Yesterday’s weakness in European equity markets had all the hallmarks of a classic risk-off event. Falling yields on US treasuries, a rising gold price as well as a strong Japanese yen and Swiss franc, which in turn saw the Nikkei 225 miss out completely on the rally seen in both US and European markets when Japanese markets returned from their long weekend.
The Japanese index closed sharply lower, and remained under pressure in Asia trading this morning. This weakness in the Nikkei doesn’t appear to be being reflected in today’s European opens but this inability to gain traction could be a wider concern, for global markets more broadly.
If investors were concerned about the rapid return of inflation yesterday’s market price action certainly didn’t reflect that, as European investors adopted a fairly low risk approach after two day days of gains with some modest profit taking.
US markets also opened on the back foot but gained confidence in the afternoon session on the back of comments from new Fed chair Jerome Powell who stated that the central bank would remain alert to any financial stability risks. This helped US markets finish the day in positive territory for the third day in succession though the gains were fairly modest in comparison to the previous few days.
One thing has been particularly notable in the past few days is how liquidity in the US S&P futures market has fallen back sharply since the beginning of the month. Volatility may well have picked up sharply in the past few days killing off the short volatility trade in the process, but it appears to have been at the expense of liquidity which has fallen to historically low levels, and well below the levels seen in January.
Confidence is an important concept in any activity, and particularly with markets where ease of getting in and out of a trade easily and quickly is crucial. Recent events appear to have knocked confidence in this regard causing a certain reticence in part to dive back in again, as investors reassess the outlook going forward. Volumes did improve slightly yesterday but they still remain well below the levels we saw in January, when markets were rising.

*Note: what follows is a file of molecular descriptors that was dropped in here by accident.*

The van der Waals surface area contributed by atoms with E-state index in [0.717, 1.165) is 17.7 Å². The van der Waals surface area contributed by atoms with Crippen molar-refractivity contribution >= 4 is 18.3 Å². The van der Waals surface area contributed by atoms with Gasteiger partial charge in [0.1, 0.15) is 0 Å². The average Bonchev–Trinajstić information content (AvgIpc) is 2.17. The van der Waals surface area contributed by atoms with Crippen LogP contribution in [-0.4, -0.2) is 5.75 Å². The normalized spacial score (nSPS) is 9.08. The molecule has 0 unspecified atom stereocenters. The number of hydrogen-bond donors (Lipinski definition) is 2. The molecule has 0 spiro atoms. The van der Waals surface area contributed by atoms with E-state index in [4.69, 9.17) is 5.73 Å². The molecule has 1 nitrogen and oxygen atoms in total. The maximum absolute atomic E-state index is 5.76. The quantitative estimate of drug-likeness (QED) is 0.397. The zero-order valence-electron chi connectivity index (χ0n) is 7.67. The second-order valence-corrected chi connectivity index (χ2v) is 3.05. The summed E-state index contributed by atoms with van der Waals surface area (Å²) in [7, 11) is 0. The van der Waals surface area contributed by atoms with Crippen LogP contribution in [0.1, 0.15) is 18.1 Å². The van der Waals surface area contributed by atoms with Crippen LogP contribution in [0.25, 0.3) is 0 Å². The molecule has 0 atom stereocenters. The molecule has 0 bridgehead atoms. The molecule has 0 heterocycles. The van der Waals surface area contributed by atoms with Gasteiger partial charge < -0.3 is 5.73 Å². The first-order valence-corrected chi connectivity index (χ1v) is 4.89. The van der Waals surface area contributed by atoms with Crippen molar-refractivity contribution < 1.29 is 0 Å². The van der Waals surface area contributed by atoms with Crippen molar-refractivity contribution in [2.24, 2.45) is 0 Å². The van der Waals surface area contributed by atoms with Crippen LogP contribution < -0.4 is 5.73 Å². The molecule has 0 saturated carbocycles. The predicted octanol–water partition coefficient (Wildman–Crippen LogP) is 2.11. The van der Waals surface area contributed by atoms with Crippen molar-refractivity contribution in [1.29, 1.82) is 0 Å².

Today’s US CPI inflation report has taken on an importance all of its own in the wake of the recently strong wages numbers, never mind the fact that the Fed doesn’t even use CPI to target inflation.
Nonetheless this renewed focus on inflation, not only in the US but more globally has raised concerns that central banks may well be behind the curve when it comes to assessing the outlook for the next few months.
Yesterday in the UK the latest CPI numbers showed that inflation in January remained steady at 3%, while core prices rose from 2.5% to 2.7%, a significant disappointment to those who were hoping that inflation would start to come back down fairly quickly.
Unfortunately it would appear that while inflation may well be on its way down it is coming down much more slowly than the Bank of England would like, and reinforcing the expectation that we could see another rate rise of 0.25% in May this year. How the Bank of England must now be ruing that November 2016 rate cut, because it has in essence made their overall job of keeping a lid on inflation that much more difficult.
Much importance is being attached to today’s US January CPI report, however it is unlikely to tell us too much more than what we already know about inflationary pressure in the US economy. Various ISM prices paid surveys are telling us that prices are rising at their highest levels since 2011, yet thus far we haven’t seen much evidence of it in the headline numbers.
Even now indications are for CPI to slip back to 1.9% from 2.1%, while retail sales for January are expected to show a rise of 0.2%, a modest slowdown from the 0.4% rise seen in December.
EURUSD – continues to squeeze higher breaking back above the 1.2330 level, raising the prospect of a return to the 1.2400 area. A move through here retargets the highs above 1.2500. Support now comes in at 1.2320 with a move below retargeting the 1.2160 area.
GBPUSD – yesterday’s rebound took us back to the 1.3920 area, but we need to see a move through 1.3970 to argue for a move back to the 1.4200 area. Support remains at the lows last week at 1.3760 as well as the 1.3660 area.
EURGBP – continues to find resistance just above the 0.8900 area, with a break retargeting the 0.8950 area. We have longer term support between 0.8700 and 0.8730 as well as interim support at the 0.8800 area.
USDJPY – continues to drift lower falling below the 108.00 area and has fallen below its 2017 lows at 107.30, opening up a potential move towards the 105.00 area initially, as well as the 100.00 level. We need to move back above the 109.80 level to stabilise.
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